Lost Christmas (a "Dead Republic" Story)
An explosion 50 kilometers away jolted Kiko awake. The windowless walls of his room didn't give him a view of the destruction outside. It didn't matter. Kiko had seen the aftermath of a Kraken unleashing its power too many times. 06:59. He glanced at the metal wall clock near the door before grabbing his black coat from a steel chair near his bed and storming off the corridor.
“Good morning, General,” a stern lady in a dark blue uniform joined Kiko's walk. “Coffee? Is it going to be black or with some cream and sugar in it?”
Kiko regarded the lady and kept walking. “Thank you, Mafalda, but that Kraken's enough to be my caffeine this morning.”
“How about some food, General? A bowl of beans? A sandwich?”
Kiko's reply was interrupted by another explosion some 40 kilometers away. Mafalda gulped as the ceiling and the walls of the corridor shook.
“Those abominations still rattle you, Mafalda?”
“I'm sorry, General.” Mafalda gulped again. “I've been trying for so long but I don't think I'll ever get used to those things.”
“Slow down on the coffee, then. It'll help you with the jitter.” Kiko nodded to the lady then left her inspecting the ceiling.
Kiko continued on his path, passing by more doors along the way. Some were closed. Some were opened, revealing beds and nervous people inside. The sudden appearance of a burly man on a separate path on his left stopped him on his track.
“Good morning, General.” The big man made a hesitant salute.
Kiko stopped and eyed the man's gesture. “Frisco. Put that away.”
Frisco put down his arm.
“Looking tired,” continued Kiko. He thought the dark blue uniform didn't suit the big soldier. “How was the night shift?”
“No exciting news, General. Two of our stations down South succumbed to the Hordes.”
“Did anyone make it out, still human?”
“No survivors reported,” Frisco answered with a slight shiver in his voice.
“Was the security compromised?”
“No traitor reported, Sir.”
Kiko stared at Frisco for almost a minute.
“What do you surmise, Sir?” asked Frisco.
“It's the government's fault.” Kiko resumed his walk.
“We haven't had any government in years, Sir. Do you reckon there's a new one?” Frisco remained where he was.
“Nobody would trust any government again, my man, at least not that type. But that's why we've been stuck in the shitter for this long. It's all their fault,” Kiko replied as he disappeared from Frisco's sight.
The General continued his path. A couple of minutes later, another Kraken went off outside. An eerie silence in the corridor followed and that's when a sound he hadn't heard in decades made its way to his ears. He stood motionless, making sure his ears weren't playing tricks on him. Then he heard it again, a jingle along with off-key singing. The words he made out sent needles of cold water in his stomach.
He saw an open room to his right and went inside. Sitting on one of the beds in the sleeping quarter was a teenage boy brandishing the source of the odd music. The boy felt his presence right away and stopped.
“Merry Christmas, Sir.” The thin boy looked at Kiko with beady eyes.
Kiko dashed to the occupied bed and snatched the boy's toy. He inspected his stolen ware, a ring of flattened bottle caps with holes in the middle hooped through a thin piece of metal. “Where did you get this?”
“I made it, Sir.” Sweat started forming on the boy's forehead.
“Who taught you to make this?”
“My granddad. He used to tell us stories of his childhood before we sleep. He sang us songs.”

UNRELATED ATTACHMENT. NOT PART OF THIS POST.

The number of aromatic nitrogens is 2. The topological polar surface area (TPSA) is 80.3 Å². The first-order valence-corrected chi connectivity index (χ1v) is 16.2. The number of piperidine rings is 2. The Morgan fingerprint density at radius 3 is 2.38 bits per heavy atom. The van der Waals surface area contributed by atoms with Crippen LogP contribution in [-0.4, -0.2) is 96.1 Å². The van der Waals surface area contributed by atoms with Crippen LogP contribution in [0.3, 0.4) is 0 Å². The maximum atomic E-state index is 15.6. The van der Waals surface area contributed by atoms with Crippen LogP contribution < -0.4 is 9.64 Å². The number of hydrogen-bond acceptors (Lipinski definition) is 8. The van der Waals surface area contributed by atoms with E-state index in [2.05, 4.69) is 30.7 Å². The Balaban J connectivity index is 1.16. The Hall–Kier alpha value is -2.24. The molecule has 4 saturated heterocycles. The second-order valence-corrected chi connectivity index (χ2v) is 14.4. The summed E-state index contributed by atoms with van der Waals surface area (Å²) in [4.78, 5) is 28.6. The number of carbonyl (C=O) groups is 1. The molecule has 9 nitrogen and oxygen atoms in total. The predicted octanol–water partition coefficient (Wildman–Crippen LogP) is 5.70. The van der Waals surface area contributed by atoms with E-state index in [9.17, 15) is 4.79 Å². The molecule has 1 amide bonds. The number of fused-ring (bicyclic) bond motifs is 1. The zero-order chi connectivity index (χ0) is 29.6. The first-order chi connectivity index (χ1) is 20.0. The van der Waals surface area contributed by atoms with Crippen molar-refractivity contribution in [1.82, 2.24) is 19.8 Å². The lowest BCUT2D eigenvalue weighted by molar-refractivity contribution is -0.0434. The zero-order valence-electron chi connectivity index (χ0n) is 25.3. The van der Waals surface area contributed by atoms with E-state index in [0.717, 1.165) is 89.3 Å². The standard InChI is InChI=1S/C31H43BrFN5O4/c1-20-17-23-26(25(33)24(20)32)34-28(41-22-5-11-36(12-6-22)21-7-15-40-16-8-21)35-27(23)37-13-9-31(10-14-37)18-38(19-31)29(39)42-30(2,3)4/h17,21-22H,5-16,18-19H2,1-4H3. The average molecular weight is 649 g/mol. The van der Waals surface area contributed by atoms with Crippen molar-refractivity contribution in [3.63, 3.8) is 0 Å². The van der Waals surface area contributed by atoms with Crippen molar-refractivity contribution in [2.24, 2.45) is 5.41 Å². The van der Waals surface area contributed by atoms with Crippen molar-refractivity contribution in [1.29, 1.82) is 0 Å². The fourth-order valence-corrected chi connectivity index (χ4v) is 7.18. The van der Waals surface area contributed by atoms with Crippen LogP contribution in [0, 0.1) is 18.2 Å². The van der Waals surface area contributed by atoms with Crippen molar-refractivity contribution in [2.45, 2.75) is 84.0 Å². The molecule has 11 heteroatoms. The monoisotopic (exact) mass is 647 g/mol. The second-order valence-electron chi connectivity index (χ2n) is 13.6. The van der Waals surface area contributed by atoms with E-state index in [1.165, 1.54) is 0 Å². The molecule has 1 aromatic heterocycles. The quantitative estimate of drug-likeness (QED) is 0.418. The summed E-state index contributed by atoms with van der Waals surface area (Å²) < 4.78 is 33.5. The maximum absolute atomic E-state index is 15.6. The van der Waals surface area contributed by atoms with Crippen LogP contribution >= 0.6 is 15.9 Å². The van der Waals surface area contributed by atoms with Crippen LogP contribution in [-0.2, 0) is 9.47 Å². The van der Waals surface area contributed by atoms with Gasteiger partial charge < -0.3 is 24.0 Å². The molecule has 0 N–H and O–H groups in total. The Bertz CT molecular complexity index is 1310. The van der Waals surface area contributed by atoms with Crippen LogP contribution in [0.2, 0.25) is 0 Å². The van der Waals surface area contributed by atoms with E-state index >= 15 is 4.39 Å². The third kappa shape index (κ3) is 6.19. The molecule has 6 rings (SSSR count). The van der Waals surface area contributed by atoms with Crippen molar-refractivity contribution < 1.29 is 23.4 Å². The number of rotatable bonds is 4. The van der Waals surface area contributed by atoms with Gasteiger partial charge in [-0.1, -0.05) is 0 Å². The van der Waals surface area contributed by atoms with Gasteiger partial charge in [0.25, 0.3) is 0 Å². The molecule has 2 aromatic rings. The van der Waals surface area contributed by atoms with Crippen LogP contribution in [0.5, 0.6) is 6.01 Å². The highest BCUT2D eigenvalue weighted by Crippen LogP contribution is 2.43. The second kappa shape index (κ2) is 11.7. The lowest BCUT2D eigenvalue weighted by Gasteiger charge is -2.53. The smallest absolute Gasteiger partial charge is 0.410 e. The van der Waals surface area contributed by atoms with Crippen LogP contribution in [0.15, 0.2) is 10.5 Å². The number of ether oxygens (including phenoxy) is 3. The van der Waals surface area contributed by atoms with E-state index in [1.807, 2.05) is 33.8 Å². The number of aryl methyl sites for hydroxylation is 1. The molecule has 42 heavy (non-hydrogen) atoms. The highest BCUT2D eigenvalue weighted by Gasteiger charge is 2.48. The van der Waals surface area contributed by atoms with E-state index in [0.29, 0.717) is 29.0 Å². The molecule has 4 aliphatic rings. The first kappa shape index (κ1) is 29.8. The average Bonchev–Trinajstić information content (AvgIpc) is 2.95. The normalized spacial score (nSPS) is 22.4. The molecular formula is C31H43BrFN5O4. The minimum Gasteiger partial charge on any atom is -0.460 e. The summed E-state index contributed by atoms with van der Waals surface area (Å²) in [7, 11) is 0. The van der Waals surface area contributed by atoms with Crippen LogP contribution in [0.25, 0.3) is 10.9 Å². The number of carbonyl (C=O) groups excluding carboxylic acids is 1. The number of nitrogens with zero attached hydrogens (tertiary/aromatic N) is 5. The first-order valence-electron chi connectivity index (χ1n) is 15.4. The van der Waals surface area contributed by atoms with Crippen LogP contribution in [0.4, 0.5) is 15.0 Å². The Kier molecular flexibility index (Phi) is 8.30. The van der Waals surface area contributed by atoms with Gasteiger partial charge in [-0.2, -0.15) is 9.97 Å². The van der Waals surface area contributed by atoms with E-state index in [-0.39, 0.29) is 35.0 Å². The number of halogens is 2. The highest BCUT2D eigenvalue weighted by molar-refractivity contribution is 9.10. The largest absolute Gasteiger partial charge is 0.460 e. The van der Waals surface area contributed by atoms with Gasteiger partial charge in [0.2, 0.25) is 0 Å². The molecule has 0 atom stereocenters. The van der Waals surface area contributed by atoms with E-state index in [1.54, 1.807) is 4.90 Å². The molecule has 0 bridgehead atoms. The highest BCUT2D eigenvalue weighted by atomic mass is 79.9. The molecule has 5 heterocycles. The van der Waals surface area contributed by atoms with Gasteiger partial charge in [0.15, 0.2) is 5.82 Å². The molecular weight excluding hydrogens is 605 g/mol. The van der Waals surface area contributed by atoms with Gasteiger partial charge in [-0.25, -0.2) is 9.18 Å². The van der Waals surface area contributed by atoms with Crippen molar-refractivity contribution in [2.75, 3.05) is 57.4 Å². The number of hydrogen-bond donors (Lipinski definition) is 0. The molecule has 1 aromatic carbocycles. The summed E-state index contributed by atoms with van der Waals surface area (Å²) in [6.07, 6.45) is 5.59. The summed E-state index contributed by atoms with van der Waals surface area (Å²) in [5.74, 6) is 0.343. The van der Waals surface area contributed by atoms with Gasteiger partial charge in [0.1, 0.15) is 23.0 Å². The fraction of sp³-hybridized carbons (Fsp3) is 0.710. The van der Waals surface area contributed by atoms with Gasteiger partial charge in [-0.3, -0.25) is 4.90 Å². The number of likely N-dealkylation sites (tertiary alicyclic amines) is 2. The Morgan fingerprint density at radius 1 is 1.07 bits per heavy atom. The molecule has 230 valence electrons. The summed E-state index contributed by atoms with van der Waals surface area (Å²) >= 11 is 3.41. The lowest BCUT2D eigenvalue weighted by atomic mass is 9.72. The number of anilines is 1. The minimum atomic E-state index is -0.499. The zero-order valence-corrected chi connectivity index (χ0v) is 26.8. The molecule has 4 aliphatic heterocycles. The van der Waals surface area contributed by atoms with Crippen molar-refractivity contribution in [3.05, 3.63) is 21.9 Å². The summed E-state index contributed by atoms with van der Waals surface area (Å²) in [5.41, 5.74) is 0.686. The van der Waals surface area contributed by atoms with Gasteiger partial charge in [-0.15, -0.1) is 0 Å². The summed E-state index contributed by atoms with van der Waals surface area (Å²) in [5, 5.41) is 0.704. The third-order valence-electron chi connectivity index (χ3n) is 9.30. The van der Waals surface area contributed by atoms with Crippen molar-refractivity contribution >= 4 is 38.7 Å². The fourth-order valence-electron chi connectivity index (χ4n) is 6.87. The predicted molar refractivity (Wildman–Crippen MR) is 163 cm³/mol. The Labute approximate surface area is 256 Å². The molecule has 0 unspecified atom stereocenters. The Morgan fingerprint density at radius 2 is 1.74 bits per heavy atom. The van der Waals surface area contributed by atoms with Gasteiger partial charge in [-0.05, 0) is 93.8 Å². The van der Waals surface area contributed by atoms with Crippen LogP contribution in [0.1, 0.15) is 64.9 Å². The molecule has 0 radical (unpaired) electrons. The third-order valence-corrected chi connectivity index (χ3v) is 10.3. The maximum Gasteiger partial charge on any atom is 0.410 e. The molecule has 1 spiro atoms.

“Where is your granddad?”
The teenage boy shook his head.
“Don't bother with this again. Ever.” Kiko threw the instrument to the other side of the room then rushed to the door.
One step. Two steps. Three. Then one jingle. Two.
Kiko halted and turned his back towards the door. The boy had retrieved the ring of bottle caps. He shook it before breaking into an uptempo song. The words pierced Kiko's brain and started to make him jittery. “Stop!” he yelled.
The boy resumed shaking the bottle caps and sang a new song, faster than the last.
“Stop!” Kiko balled his fists.
The jingling and the off-key singing continued.
“Stop!” Kiko's voice boomed in the almost empty room.
The boy slapped his instrument a couple of times before going into another song, slower and melancholy. A tear fell from his eye.
“We don't celebrate this day anymore, not here, not outside, not anywhere,” Kiko said in a lower volume without losing the firmness of his tone. “Not with children starving.”
“All is calm, all is bright...”
“Not with people dying.”
The beds shook. The boy remained undisturbed with his song. “Round yon Virgin, Mother and Child.”
“Not with the current state of the world.” Kiko celebrated his last Christmas five decades ago, a few weeks before the Downfall. Ever since then, the world submerged to unspeakable turmoil. First there was the Submission. Then came the rise of the Hordes. Y-Day followed, then the Reaping, and many more abominations. Kiko lost more than five decades worth of Christmases. He lost family, friends, leaders, and even his own flesh. He knew he'd lose more while he'd remain standing to witness it all. He was one of the lucky few to be granted immortality in a world not so suitable for living. Survivors must be prepared for great hardship and he offered no room for distractions with them. The more they saw the world as the picture of hell, the better their chance of making it.
“Sleep in heavenly pe-eace.” The boy played his improvised instrument.
A diabolical whistling sound came from above. It would happen all over again.
In a millisecond, the General had a change of heart. “Merry Christmas, boy.”
“Sleep in heavenly pe-eace.”
Kiko braced himself for the Kraken.
This story also appeared on PunchTheLies.com.